For all their differences, the neighborhoods are a bit of a jumble. The rich parts of town aren’t as hermetic as they first appear. One night I accompanied a police officer around Islington, North London, and as he drove his unmarked car past all the tony houses, he said: “We’ve got two extremes, affluence and poverty, and there isn’t the separation people might imagine. If I had the money, I wouldn’t live there if you gave me the house for half the price. I know what’s on the doorstep.”
Even the East, with its celebrated heritage, has changed and changed again. A funeral director named John Harris, who inherited the family business, remembered his own not-far-off past, in which if you were born in the East End, you died in the East End, and then you were given the grand procession that was an East End funeral — complete with horses and the name of the deceased spelled out in floral tribute. “The working classes,” he said, “you had to go out with some style.” Now he provides space for the traditional washing at Hindu and Sikh funerals, watches over the all-night vigils of the Filipino community, stores ashes for the Chinese and arranges extravagant funerals for the GhanaiansThe London of the past decade felt stable. Why else had the Russian billionaires come here to buy football clubs and newspapers? Why else did the Saudis descend on Knightsbridge? The equation seemed to be working — until suddenly it wasn’t. The riots last summer didn’t so much spread from one neighborhood to the next; they blossomed in disparate parts of the city. Older conservatives blamed the youth; the youth blamed other youth. It was always someone else, but the people in the grainy YouTube videos weren’t invaders at all.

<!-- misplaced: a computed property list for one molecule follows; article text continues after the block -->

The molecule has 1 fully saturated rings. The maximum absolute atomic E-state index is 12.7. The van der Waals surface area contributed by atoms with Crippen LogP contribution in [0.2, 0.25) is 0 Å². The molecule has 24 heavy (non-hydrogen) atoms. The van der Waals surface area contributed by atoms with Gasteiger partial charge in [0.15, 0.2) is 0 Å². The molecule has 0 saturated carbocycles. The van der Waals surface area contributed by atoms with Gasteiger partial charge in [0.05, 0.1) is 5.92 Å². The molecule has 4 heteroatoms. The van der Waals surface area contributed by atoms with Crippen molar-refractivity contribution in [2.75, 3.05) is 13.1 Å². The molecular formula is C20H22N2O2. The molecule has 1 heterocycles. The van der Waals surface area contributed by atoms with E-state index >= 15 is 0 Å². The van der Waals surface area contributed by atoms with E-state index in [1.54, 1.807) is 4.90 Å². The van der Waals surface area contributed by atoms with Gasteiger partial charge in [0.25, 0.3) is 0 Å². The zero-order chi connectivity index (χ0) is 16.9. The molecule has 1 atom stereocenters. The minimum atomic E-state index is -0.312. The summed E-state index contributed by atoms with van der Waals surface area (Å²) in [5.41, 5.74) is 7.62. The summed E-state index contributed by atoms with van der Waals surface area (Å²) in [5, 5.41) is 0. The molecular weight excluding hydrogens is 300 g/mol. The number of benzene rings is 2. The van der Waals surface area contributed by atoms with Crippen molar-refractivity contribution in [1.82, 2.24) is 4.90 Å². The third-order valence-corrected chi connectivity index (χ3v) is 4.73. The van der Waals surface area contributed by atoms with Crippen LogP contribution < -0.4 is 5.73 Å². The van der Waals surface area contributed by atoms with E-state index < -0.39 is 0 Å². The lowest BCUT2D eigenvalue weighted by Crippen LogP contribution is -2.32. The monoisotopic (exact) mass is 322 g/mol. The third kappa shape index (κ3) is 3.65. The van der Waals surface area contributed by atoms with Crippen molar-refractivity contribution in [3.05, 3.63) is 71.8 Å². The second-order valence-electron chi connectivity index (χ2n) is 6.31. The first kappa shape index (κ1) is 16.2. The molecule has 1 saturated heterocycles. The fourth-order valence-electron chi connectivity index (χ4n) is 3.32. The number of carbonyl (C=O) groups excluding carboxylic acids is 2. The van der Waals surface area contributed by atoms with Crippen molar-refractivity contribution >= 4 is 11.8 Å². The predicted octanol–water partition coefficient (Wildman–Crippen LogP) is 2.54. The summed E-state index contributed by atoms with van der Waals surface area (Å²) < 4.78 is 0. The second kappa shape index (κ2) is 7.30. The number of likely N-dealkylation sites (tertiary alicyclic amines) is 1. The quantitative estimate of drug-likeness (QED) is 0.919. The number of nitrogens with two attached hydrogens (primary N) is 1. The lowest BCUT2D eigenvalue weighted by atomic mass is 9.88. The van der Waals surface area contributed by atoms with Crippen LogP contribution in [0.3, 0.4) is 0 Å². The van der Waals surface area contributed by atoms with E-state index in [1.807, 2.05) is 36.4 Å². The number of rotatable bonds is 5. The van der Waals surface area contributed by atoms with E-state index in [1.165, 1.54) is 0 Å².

“I certainly didn’t expect this in London,” said Nick Smith, a television executive. During the riots, he stepped off a bus in South London and saw 15 people rattling the metal shutters of a Foot Locker. “The people I saw, they didn’t come from another country. They were the people who would, on any other day, be sitting next to me on the bus. They were smashing up shops.”
“You can’t cut the defiance out of London,” a university student said at a pub near the Strand, where protesters had stacked placards near the door during another of the recent protests against higher tuition fees. “There are people in London here who look at Beijing with great envy. To be able to call in the tanks, to be able to push people around. ‘Oh, the things we could do if we never had to worry about the streets.’ As if that was not the most important thing about this place. As if London was anything other than a place of defiance, a staging ground.”
But London’s uneasy alchemy is also what gives the city its propulsion. “The Games will be fine, and there’ll be a lovely opening ceremony, and there’ll be a lovely closing ceremony,” a theater director told me at a cafe in Holborn when I asked her about the Olympics. “Some things will work and plenty of things won’t work, and somehow that combination of the working and not working is what gives it a particular energy and a particular life. If everything worked, it would be like Canberra. It would be dead in the water. And if nothing worked, it would be a third-world country, like Haiti. But this combination of not being able to get everything to work that we say will work seems to (make London) more appealing, perhaps, than a well-run, efficient city.
“I mean, if you’re always striving for success, you end up with something like America, and nobody,” she said, smiling, “wants to be like America, really.”